In the case of Eastern & South African Telegraph Co. Ltd. V. Cape town tramways Co. Electric current flowing from the defendant's tramways disrupted the plaintiff's underwater cable transmissions. Since such damage wouldn't occur to someone going about their ordinary enterprise, it was ruled that the damage was caused by the plaintiff's equipment's exceptionally high sensitivity. As a result, the defendant was not held liable for the escape.
  2. Act Of God/ Vis Major:
    A legal concept known as "Act of God" may be used as a defence in some circumstances, including strict liability proceedings. It describes unusual and unforeseen natural occurrences or calamities that are uncontrollable by humans and for which no one is liable. When an Act of God defence is properly proven, a defendant may be released from responsibility for any harm or losses brought on by such occurrences. However, depending on the jurisdiction and the particular facts of the case, this defense may not be available or applicable.

    For instance, assume a situation where a chemical production facility is next to a river. The company takes all essential procedures to avoid leaks and spills while securely and legally storing dangerous chemicals. The river overflows, the floodwaters overcome the plant's containment mechanisms, and a considerable amount of dangerous chemicals are released into the neighbourhood as a result of the unprecedented and record-breaking rainfall.

    The chemical discharge causes economic losses, property damage, and health problems for a number of surrounding households and companies. They file a strict liability case against the chemical production facility, arguing that the facility is solely responsible for the damage the released chemicals caused. In this scenario company can put the defense of "Act of God".
  3. Consent Of The Plaintiff:
    If the plaintiff has granted express or implied permission to the presence of a source of damages and there was no negligence on the part of the defendant, the defendant will not be held liable. Essentially, it is the defendant's "Volenti non fit injuria" argument as adopted by the court.

    Imagine that a landowner invites the neighborhood to fireworks show that will take place on their property. During the show, there is a malfunction that leads to an explosion that hurts spectators and damages nearby houses. The absence of the Neighbours' agreement might be used as a defense to strict responsibility claims if the landowner can show that they voluntarily and consciously agreed to watch the fireworks display while realizing the hazards involved. The lack of permission in this case suggests that the Neighbours were willing to take the danger of the fireworks show.

    In Peters v. Prince of Wales Theatre Ltd., Birmingham, the plaintiff agreed to rent a shop from the defendant, who also owned a theatre and a rehearsal room connected to the same property. The theatre was equipped with a water storage system in case of an emergency. Too much frost caused the water container to break, which allowed water to flow into the plaintiff's business and destroy his items.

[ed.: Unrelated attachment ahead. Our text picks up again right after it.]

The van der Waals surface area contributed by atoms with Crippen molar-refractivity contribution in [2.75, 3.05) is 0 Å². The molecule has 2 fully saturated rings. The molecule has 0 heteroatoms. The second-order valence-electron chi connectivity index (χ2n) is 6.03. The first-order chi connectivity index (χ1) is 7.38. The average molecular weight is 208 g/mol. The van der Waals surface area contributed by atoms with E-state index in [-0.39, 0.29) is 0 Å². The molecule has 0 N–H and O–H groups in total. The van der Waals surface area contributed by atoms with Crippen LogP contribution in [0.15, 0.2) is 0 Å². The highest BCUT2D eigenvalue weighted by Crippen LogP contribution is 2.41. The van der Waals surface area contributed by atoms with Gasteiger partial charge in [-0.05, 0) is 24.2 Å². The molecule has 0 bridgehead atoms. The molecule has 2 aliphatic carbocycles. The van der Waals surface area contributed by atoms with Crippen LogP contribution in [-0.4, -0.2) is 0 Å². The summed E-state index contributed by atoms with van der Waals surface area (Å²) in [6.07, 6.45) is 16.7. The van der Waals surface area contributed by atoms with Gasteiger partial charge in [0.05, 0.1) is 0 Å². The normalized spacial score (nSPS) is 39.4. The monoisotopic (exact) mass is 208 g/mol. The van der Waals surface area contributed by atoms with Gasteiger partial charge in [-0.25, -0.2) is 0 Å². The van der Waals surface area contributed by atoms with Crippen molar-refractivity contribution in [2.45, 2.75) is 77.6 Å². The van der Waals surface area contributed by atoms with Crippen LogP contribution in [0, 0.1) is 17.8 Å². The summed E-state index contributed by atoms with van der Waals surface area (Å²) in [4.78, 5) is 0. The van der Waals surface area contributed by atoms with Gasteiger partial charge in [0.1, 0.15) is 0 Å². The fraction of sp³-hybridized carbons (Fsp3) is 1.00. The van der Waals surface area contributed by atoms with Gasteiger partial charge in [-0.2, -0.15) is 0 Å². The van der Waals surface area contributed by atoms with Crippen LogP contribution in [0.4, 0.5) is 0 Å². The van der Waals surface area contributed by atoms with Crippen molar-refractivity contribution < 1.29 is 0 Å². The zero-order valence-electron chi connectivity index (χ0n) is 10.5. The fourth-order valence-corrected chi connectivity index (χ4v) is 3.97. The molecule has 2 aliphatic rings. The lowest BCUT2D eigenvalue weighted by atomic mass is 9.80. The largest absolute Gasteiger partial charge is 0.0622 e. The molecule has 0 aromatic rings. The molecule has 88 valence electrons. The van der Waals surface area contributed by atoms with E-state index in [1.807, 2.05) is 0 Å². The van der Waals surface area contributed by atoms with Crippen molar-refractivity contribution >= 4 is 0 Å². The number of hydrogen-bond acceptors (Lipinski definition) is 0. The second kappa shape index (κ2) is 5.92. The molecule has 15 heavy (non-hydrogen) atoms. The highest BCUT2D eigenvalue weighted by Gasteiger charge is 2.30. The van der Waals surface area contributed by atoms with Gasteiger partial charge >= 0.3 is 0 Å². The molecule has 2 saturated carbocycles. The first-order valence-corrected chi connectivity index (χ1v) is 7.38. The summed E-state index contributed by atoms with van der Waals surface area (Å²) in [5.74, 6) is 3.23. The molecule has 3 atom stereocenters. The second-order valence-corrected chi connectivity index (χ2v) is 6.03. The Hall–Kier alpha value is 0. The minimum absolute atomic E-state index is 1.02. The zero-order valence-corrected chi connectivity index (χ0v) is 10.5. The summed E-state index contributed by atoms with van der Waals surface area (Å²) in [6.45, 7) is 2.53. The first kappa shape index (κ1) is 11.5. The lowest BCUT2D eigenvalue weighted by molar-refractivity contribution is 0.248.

In this case, the court found that the defendant was not liable since the plaintiff had implicitly accepted the hazards of a water storage tank that was adjacent to his business by taking the defendant's premises on rent.
  4. Act Of Stranger:
    • The "act of a stranger" defense often focuses on the notion that the defendant had no influence over and could not reasonably predict the third party's behavior.
    • It is crucial for the defendant to show that they took adequate measures, and that the stranger's action was an unforeseen intervening incident that broke the chain of causality.
    • The court will frequently consider the facts and circumstances to decide whether the defendant should be held accountable for the damage caused by the third party's actions. The applicability of the "act of a stranger" defense can vary depending on the specific circumstances of the case and the jurisdiction's laws.
    In the case of M.P Electricity Board v. Sahil Kumar When Jogendra Singh was riding his bicycle at night, Hari Gaikwad employed a live electric wire that was laying on the road and partially covered in rainwater that killed Jogendra Singh. In this instance, the electric department was held responsible because Jogendra Singh's life would have been saved if officials had exercised caution when handling a risky commodity. The court dismissed Act of Stranger on the grounds that the electrical department might have predicted it.
  5. Statutory Authority:
    An act that was carried out with governmental approval is a defense to a tort action. The defense is also acceptable where the action is subject to the Strict Liability rule. However, when there is carelessness, statutory power cannot be invoked as an excuse.

Impact Of Strict Liablity

Positive Aspect: